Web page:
Taking a case all the way to trial can be very costly for all parties involved and the award of damages can be quite unpredictable because of the difficulty in estimating the value of your claim.
A pretrial settlement can be a good strategy to avoid the uncertainties of trial. Pretrial settlements are particularly common in automobile accident cases involving insurance companies which determine the value of cases based on several factors.
- How Do Insurance Companies Decide The Value Of Automobile Cases?
- What are Some Common Damages Claimed in Automobile Accident Cases?
- What are Special Damages in an Automobile Accident Case?
- What are General Damages in an Automobile Accident Case?
- How Do You Prove Medical Expenses After an Automobile Accident?
- How are Multipliers Used in an Automobile Accident?
- Should I Meet With an Attorney If I was in an Automobile Accident?
Car accidents are quite common and result in thousands of claims throughout the year against the different insurance companies. With a long history of responding to claims, insurance companies have compiled significant data based on these accidents and payouts which help them formulate standards for settling future cases.
Ultimately, cases are settled based on the unique facts in the case, but there is some predictability in the information that insurance companies consider in valuing your claims.
They use a formula that assesses your specific damages (financial loss) and general damages and then multiply that loss by a certain numerical factor they have identified based on their statistics. This means that your actual financial losses can represent only a portion of what the insurance company ultimately may determine is the value of your claim.
The types of damages in cases involving car accidents are pretty standard. The most common are called special damages, which include medical expenses, and general damages, which include claims for emotional distress and pain and suffering.
Some of these non-specific damages are quite hard to quantify which can make it difficult for you to prove your claim. Insurance companies will take all of this into consideration when determining how much to pay out to you.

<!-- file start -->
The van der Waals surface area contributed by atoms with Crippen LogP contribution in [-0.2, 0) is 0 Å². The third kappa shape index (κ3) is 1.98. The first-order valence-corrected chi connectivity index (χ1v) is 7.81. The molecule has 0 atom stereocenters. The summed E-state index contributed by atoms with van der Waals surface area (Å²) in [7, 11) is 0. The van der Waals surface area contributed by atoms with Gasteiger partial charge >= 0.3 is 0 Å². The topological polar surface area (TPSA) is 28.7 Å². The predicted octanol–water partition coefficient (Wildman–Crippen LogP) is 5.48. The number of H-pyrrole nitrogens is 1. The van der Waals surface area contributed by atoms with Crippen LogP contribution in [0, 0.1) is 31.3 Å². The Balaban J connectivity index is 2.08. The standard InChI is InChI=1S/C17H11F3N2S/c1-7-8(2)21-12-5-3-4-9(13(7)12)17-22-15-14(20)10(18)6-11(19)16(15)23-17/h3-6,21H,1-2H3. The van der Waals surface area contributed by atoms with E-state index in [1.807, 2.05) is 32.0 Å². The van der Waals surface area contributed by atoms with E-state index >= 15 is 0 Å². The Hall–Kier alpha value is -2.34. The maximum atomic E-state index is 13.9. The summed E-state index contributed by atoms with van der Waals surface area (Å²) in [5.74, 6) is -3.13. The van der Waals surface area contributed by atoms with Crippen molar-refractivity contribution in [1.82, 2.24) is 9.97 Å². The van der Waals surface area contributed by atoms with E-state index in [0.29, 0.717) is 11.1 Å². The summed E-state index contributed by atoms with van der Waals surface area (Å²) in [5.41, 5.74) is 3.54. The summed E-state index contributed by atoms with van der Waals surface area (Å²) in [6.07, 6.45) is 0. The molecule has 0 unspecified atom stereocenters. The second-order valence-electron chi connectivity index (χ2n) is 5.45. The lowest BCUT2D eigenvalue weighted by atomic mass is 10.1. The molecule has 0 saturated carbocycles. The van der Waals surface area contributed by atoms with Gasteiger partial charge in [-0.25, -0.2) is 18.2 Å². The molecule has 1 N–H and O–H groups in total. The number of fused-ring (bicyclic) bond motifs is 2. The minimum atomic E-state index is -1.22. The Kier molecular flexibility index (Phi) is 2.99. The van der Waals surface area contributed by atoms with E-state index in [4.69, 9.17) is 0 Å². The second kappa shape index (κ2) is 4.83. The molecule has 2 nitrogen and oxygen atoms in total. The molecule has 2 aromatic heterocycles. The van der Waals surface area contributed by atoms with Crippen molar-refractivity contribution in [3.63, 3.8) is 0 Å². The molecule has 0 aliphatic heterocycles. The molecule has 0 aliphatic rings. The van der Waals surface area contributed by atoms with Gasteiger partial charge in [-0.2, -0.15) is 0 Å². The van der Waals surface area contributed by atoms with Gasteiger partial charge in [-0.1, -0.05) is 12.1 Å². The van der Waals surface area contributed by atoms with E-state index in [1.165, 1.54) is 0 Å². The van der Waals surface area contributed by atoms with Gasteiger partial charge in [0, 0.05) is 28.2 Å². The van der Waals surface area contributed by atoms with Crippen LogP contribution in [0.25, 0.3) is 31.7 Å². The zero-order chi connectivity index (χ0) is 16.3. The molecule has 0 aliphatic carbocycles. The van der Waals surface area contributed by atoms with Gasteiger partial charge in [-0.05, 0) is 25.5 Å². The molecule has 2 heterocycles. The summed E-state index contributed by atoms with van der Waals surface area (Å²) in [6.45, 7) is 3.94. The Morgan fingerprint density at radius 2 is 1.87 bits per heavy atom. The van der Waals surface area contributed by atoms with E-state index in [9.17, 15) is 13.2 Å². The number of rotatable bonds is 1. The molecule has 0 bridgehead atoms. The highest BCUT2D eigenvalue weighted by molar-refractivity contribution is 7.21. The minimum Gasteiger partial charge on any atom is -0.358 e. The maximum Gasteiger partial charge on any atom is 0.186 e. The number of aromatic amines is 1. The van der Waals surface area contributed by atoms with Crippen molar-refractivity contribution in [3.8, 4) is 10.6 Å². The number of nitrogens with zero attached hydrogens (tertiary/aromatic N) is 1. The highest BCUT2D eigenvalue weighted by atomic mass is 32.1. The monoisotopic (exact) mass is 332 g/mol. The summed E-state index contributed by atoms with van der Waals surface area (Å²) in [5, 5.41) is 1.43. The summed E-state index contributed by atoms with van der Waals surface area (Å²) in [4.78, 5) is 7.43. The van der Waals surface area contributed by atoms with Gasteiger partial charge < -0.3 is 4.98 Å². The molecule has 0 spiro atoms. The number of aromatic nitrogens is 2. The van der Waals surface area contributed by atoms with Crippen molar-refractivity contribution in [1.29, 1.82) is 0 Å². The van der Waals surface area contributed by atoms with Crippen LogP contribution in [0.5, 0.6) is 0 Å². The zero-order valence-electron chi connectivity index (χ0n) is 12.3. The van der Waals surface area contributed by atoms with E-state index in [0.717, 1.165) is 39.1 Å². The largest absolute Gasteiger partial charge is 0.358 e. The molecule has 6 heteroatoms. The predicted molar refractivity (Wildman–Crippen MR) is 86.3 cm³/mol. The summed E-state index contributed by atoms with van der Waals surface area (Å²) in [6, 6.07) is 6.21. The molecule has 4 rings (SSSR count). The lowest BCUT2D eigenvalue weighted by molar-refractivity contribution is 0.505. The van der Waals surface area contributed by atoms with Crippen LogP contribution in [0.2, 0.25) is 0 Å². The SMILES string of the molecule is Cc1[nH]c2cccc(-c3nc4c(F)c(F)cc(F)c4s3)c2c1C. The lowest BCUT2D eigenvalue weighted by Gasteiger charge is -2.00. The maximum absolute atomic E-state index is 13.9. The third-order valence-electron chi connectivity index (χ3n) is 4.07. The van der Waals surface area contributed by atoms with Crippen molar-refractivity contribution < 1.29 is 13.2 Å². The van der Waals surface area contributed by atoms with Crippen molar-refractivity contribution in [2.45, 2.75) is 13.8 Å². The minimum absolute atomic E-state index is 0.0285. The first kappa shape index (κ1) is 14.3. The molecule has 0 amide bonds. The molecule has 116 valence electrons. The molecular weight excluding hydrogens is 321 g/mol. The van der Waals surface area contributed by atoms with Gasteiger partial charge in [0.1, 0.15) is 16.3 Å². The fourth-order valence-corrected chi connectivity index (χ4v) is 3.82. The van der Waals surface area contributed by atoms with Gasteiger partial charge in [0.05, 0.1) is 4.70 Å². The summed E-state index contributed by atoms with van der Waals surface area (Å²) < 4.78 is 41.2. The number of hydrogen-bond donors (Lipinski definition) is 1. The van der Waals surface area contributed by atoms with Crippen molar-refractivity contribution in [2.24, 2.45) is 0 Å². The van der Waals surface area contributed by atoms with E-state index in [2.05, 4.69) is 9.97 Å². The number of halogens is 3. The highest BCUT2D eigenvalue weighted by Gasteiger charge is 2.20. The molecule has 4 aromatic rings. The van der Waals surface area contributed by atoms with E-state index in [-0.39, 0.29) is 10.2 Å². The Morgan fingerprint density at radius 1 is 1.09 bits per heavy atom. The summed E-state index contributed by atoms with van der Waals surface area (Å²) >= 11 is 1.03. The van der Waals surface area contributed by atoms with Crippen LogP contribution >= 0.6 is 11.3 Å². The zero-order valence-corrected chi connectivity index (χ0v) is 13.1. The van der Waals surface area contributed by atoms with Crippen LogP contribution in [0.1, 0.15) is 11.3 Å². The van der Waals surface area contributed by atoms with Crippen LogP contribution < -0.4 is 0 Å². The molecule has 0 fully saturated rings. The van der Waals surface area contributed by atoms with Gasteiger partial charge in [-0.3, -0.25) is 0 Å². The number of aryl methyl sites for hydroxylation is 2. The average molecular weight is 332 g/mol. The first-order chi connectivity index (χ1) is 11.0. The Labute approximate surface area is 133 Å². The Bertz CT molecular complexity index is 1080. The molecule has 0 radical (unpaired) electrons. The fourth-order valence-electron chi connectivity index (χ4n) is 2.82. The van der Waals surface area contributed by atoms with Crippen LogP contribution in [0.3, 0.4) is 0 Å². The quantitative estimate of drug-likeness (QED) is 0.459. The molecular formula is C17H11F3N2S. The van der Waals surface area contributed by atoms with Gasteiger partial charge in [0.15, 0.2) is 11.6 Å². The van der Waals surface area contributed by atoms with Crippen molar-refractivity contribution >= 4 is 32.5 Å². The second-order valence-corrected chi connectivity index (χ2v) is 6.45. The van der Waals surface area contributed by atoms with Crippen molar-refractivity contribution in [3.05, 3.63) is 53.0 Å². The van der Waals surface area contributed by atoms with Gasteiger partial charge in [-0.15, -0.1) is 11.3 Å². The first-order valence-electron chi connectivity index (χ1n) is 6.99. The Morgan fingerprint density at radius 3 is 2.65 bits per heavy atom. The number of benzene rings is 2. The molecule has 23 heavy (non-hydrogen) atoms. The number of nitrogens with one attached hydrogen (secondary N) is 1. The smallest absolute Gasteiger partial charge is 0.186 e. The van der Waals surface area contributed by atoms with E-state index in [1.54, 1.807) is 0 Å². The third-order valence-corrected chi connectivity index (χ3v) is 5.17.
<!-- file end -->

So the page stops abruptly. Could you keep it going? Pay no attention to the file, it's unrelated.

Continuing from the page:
Special damages, otherwise called economic damages, relate to the plaintiff’s actual out-of-pocket costs. These are concrete damages that can be quantified and verified by supporting documentation. Examples of special damages include medical expenses and lost wages.
In contrast to special damages, general damages are not so easily quantified and proven. Subjective in nature, they include claims for pain and suffering, emotional distress, future medical monitoring, disfigurement, and loss of consortium.
You can obtain damages for specific medical bills relating to reasonably incurred costs for treatment in connection with a defendant’s negligence in an automobile accident. In order to prove your legitimate medical expenses, you should present copies of your medical bills.
A qualified expert witness can testify about the reasonableness of the cost of the medical expenses and that the medical treatment stemmed from the automobile accident.
The insurance company has determined your specific losses based on your supporting documentation. They will now multiply that number by a certain numerical factor (usually between one and five) to determine what the final value of your claim is in their opinion.
There are no absolute factors that the insurance company will consider in determining how much to multiply your claim by. Rather, that is determined based on the facts of your particular case. However, these are the most common factors used by the insurance company:
- How much are your total medical bills?
- Was the medical treatment necessary?
- Did you seek treatment for a condition pre-existing the accident?
- Did you seek long-term treatment for your injuries?
- Did your actions play any part in the accident?
Let’s say you were injured in a car accident but did not see your doctor until the following week or you only had one or two doctor’s visit as a result of the accident. You did not lose any time from work and your total medical bills was less than $3,000.
If the insurance carrier decided to multiply your actual losses, it might do so by a lower factor, perhaps by a factor of two. Your claim might now be $6,000 instead of $3,000. These facts suggests that it is unlikely the insurance company would multiply your actual damages by a factor greater than two.
If the circumstances surrounding the accident showed that you were immediately treated at a hospital and that you incurred medical bills of $10,000, the insurance company may decide to use a greater multiplier in your case, and instead of $10,000, you may end up with $25,000.
The important thing to keep in mind is that the unique facts of each case will dictate how the insurance company estimates the final value of your claim.
Dealing with an insurance company following an accident can be quite stressful. While it is possible to navigate the situation on your own, there might be circumstances which complicate the situation.
Consulting with a local personal injury attorney may help you understand your rights and what you are entitled to if you have been injured in an automobile accident.